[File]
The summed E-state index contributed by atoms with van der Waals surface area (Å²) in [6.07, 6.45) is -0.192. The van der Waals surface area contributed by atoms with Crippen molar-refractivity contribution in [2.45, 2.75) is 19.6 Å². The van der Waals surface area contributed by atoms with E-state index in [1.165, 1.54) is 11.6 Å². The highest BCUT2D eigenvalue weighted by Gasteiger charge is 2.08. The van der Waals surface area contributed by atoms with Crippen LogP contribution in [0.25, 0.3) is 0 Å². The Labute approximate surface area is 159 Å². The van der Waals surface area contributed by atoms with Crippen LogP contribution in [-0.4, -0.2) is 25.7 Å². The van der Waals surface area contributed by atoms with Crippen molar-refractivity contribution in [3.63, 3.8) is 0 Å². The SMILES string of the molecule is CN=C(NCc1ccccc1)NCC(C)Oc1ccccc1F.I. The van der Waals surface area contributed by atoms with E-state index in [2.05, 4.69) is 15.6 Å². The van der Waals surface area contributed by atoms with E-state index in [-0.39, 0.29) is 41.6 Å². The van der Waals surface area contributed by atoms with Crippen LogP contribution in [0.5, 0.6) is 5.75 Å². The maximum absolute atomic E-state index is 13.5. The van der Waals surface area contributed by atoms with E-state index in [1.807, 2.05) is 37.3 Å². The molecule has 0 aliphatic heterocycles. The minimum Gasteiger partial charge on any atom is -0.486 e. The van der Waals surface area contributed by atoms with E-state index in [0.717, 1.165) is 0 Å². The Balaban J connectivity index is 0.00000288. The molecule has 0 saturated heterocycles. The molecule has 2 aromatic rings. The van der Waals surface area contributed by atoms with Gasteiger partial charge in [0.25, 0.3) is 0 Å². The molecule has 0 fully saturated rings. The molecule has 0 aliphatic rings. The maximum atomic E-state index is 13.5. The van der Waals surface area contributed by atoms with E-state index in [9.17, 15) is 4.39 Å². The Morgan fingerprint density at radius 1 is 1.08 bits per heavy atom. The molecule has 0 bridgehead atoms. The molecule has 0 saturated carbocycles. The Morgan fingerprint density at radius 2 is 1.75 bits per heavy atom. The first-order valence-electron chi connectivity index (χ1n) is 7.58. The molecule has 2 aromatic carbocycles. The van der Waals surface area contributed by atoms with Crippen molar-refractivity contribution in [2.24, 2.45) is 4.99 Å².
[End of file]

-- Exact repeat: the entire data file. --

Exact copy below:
The summed E-state index contributed by atoms with van der Waals surface area (Å²) in [6.07, 6.45) is -0.192. The van der Waals surface area contributed by atoms with Crippen molar-refractivity contribution in [2.45, 2.75) is 19.6 Å². The van der Waals surface area contributed by atoms with E-state index in [1.165, 1.54) is 11.6 Å². The highest BCUT2D eigenvalue weighted by Gasteiger charge is 2.08. The van der Waals surface area contributed by atoms with Crippen LogP contribution in [0.25, 0.3) is 0 Å². The Labute approximate surface area is 159 Å². The van der Waals surface area contributed by atoms with Crippen LogP contribution in [-0.4, -0.2) is 25.7 Å². The van der Waals surface area contributed by atoms with Crippen molar-refractivity contribution in [3.63, 3.8) is 0 Å². The SMILES string of the molecule is CN=C(NCc1ccccc1)NCC(C)Oc1ccccc1F.I. The van der Waals surface area contributed by atoms with E-state index in [2.05, 4.69) is 15.6 Å². The van der Waals surface area contributed by atoms with E-state index in [-0.39, 0.29) is 41.6 Å². The van der Waals surface area contributed by atoms with Crippen LogP contribution in [0.5, 0.6) is 5.75 Å². The maximum absolute atomic E-state index is 13.5. The van der Waals surface area contributed by atoms with E-state index in [1.807, 2.05) is 37.3 Å². The molecule has 0 aliphatic heterocycles. The minimum Gasteiger partial charge on any atom is -0.486 e. The van der Waals surface area contributed by atoms with E-state index in [0.717, 1.165) is 0 Å². The Balaban J connectivity index is 0.00000288. The molecule has 0 saturated heterocycles. The molecule has 2 aromatic rings. The van der Waals surface area contributed by atoms with Gasteiger partial charge in [0.25, 0.3) is 0 Å². The molecule has 0 fully saturated rings. The molecule has 0 aliphatic rings. The maximum atomic E-state index is 13.5. The van der Waals surface area contributed by atoms with E-state index in [9.17, 15) is 4.39 Å². The Morgan fingerprint density at radius 1 is 1.08 bits per heavy atom. The molecule has 0 bridgehead atoms. The molecule has 0 saturated carbocycles. The Morgan fingerprint density at radius 2 is 1.75 bits per heavy atom. The first-order valence-electron chi connectivity index (χ1n) is 7.58. The molecule has 2 aromatic carbocycles. The van der Waals surface area contributed by atoms with Crippen molar-refractivity contribution in [2.24, 2.45) is 4.99 Å².